ACCRA – Ghana’s “long and arduous journey” to boost offshore oil exploration and extraction will be fuelled with billions of extra dollars after a key court victory over Ivory Coast.
Thanks to efforts by successive governments and conquering lawyers at the International Tribunal on the Law of the Sea (ITLOS) over a disputed maritime boundary with Ivory Coast which resulted in a ruling in Ghana’s favour, the money will soon be pouring in.
Ghana has produced oil commercially since 2010, leading to a burst of growth that transformed it into an emerging economy, piquing the interest of global investors.
But new exploration and production were halted in 2014 when Ivory Coast said drilling off Ghana’s western coast had strayed into its territory.
Fruitless talks saw the issue taken to the ITLOS, which in September said Ghana had not, in fact, breached its neighbour’s sovereignty.
In October, President Nana Akufo-Addo said the tribunal ruling opened up “possibilities of development, progress and prosperity”.
Expected oil revenue will likely mean more funding towards roads, schools and hospitals, he said.
Operator Tullow Oil said output from its Twenboa, Enyenra and Ntomme (TEN) fields was currently about 50,000 barrels per day (bpd) and will be maintained until the end of the year.
Exploratory drilling will then resume, eventually allowing production to increase towards the 80,000 bpd capacity on its floating production storage facility.
TEN field reserves are estimated at 306 million barrels of oil while the wider Tano Basin, which was the subject of the boundary dispute, holds the equivalent of 3-4 billion barrels.
At current prices of around $55 per barrel, the TEN field has the potential to generate $16.7 billion in revenue and the Tano Basin $165 billion, said petroleum economist Theo Acheampong.
“That is really what was at stake in this ruling,” said Acheampong, from analysts IHS Markit.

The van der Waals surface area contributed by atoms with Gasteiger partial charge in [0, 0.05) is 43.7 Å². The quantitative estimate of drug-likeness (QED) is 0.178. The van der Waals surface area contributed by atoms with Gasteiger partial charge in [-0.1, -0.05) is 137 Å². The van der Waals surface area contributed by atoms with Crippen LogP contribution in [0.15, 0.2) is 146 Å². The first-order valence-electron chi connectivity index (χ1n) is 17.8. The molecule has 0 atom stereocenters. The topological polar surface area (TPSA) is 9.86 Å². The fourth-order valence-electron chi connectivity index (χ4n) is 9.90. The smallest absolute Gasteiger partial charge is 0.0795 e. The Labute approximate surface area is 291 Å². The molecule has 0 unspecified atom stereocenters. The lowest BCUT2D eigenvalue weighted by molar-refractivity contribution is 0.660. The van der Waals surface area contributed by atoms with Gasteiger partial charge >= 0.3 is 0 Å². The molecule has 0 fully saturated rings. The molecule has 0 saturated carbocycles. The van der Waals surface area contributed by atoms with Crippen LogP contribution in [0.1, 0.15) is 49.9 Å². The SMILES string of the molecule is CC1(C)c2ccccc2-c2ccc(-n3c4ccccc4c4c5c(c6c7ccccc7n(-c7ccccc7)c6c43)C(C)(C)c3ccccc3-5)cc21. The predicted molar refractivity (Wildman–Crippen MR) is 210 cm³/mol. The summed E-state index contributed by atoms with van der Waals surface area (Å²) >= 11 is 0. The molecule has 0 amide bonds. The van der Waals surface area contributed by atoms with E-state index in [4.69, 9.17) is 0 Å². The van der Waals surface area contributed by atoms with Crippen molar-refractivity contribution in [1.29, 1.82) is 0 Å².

And with the area already known for being rich in oil and gas resources, he said there was likely even more to be discovered.
Compared with other oil-producing nations in Africa such as Nigeria and Angola, whose output is upwards of 1.5 million bpd, Ghana’s production is still low.
Acheampong said as a result, the extra billions expected after the tribunal ruling would still not necessary lead to a turnaround in the country’s economic fortunes.
Ghana’s economy in 2011 soared with rates of growth topping 14 percent but then slowed, inflation soared and public sector debts spiralled.
The government took a $918-million International Monetary Fund loan in 2015 on condition of reform, tighter fiscal discipline, lower inflation and stronger public finances.
Recovery is expected to continue this year and next with estimates of 7.1 percent and 8.0 percent growth, according to the African Development Bank.
That depends on “new hydrocarbon wells coming on stream and the timely resolution of technical issues that led to disruptions in the Jubilee oil and gas field in 2016”, it added.
Since oil production began in 2010, some $3.5 billion in oil money has gone towards funding development projects, new roads and hospitals.
Ivory Coast’s President Alassane Ouattara meanwhile visited Accra in October in what was interpreted as a sign to investors that ties remained strong between the neighbours.
Benjamin Boakye, executive director of the African Centre for Energy Policy, said instead of souring relations, the tribunal case appeared to have strengthened ties.
That bodes well for any possible discovery of oil that straddles both sides of the border, he added.
“Given the number of discoveries on both sides of the border, it could be possible that at some point the countries will have to unitise one discovery or the other,” he said.
“So there is a need for that kind of cooperation to exist.”
Source: E NCA